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A young man stands in front of his bathroom mirror, brushing his teeth ... when one of his nipples suddenly falls off. That's the start of Nipple, overwhelmingly voted the Loft Cinema's First Friday Shorts third-year winner on May 2, one month after Nipple won the monthly contest. Luke Howard, 25, wrote, directed and starred in the short. The UA graduate says that after a friend died during his senior year of high school, Howard and another friend made a feature-length film about the matter; he calls the film "a disaster," but says he learned "so much"--and decided to pursue filmmaking. Check out the next First Friday Shorts event, hosted by Max Cannon, at 9 p.m., Friday, June 6; view Nipple at padd.com, and contact Howard by e-mail.

When did you make Nipple?

I started filming it four days before the first Friday in March, and I finished at midnight just before the first Friday. Then I realized there was no way I could edit it in time, so the film sat in my camera for a couple of weeks, and I started editing it a couple of weeks before the April First Friday Shorts.

Is it safe to say that the existence of First Friday Shorts spurred you to make Nipple?

Yeah. With the feature film we made, we found that it's hard to get accepted into festivals. ... I felt like it was good to aim for something specific, and the Loft seemed like a pretty interesting exercise. ... I designed the pacing of Nipple around how impatient the audience can be. I was pretty sure Nipple was going to get gonged. I went to the March (First Friday Shorts), and I noticed that a lot of the films were short ... and mine was close to being 10 minutes. I didn't think the audience would be patient enough for any film that long.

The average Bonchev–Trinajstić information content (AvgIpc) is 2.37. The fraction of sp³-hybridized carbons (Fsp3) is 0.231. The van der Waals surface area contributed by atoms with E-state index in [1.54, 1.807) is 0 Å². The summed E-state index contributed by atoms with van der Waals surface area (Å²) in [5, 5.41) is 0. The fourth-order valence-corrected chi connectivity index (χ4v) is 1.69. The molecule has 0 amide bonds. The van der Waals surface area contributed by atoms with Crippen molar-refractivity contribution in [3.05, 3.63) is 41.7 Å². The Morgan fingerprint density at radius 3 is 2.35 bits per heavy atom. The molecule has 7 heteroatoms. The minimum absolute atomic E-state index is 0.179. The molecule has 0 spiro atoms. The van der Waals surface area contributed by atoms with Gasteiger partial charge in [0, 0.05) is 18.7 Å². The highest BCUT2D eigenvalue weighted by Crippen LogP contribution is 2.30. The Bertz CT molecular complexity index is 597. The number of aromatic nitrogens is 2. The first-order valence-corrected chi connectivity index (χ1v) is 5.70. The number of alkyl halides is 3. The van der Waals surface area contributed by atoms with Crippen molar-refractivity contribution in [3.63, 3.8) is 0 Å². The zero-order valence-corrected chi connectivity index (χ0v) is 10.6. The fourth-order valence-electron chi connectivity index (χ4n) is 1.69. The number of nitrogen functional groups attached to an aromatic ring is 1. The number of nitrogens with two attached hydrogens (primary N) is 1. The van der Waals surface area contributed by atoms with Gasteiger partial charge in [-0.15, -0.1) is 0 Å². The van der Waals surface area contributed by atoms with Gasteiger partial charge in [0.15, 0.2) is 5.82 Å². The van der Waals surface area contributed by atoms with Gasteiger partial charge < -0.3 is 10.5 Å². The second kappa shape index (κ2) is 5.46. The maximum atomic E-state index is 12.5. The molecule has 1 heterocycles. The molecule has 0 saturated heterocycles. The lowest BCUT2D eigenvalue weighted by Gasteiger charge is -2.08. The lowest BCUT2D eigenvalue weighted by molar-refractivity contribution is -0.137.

How did you come up with the screenplay for Nipple?

I was in a creative-writing course at the UA, and we had to write some nonfiction story about ourselves. I couldn't think of anything interesting. ... The day before the essay was due, I was standing there, brushing my teeth, and I thought: Wouldn't it be funny if my nipple fell off, and I could write about that as my nonfiction essay? So I did.

Wait. You got away with writing a nonfiction essay?

My teacher liked it, although she said it was not necessarily nonfiction, so I argued with her about, well, "What is nonfiction?"

You got existential?

Yeah. She ended up not making me redo it, so I guess "getting existential" helped me. The class seemed to really respond to it, so I toyed around with it... After driving by the Loft, I decided to write the screenplay. So I wrote the screenplay the night before filming.

When the April First Friday came, hundreds of people were about to watch a film of yours in public for the first time.

I was super-nervous. ... I definitely remember shaking when I had to stand up and introduce the film. I was sure that by the three-minute mark, people were going to be shouting, "GONG!"

But that didn't happen--and it ended up winning.

It was a mixture of complete and utter excitement and also kind of a bit of embarrassment. One of the reasons I like writing is that I don't crave attention; I'd rather that someone else get the attention because of something that I wrote.

Not only did you win; the audience demanded to see your nipples.

I am pretty body-conscious. I don't take off my shirt to go swimming. ... And what am I supposed to do when hundreds of people are calling for Max to disrobe me?

How did you hide the nipple that supposedly fell off?

You'd be surprised how hard it is to hide a nipple. No matter what I did, it just kept popping through. Eventually, I figured out a perfect recipe. I found a special bandage for runners that's as thin as cellophane. I put that over (the nipple) and then put on a layer of latex stuff I got at a makeup store. ... I then caked myself with makeup; my whole chest is actually painted. ... My other nipple is actually fake too, because it's twice the size of my real nipple, and I wanted to draw the eye away from the other side.

So, what's next?

I've applied to several screenwriting internships in Los Angeles. ... The Loft gave me confidence that maybe I am not kidding myself--that this is something I could pursue.

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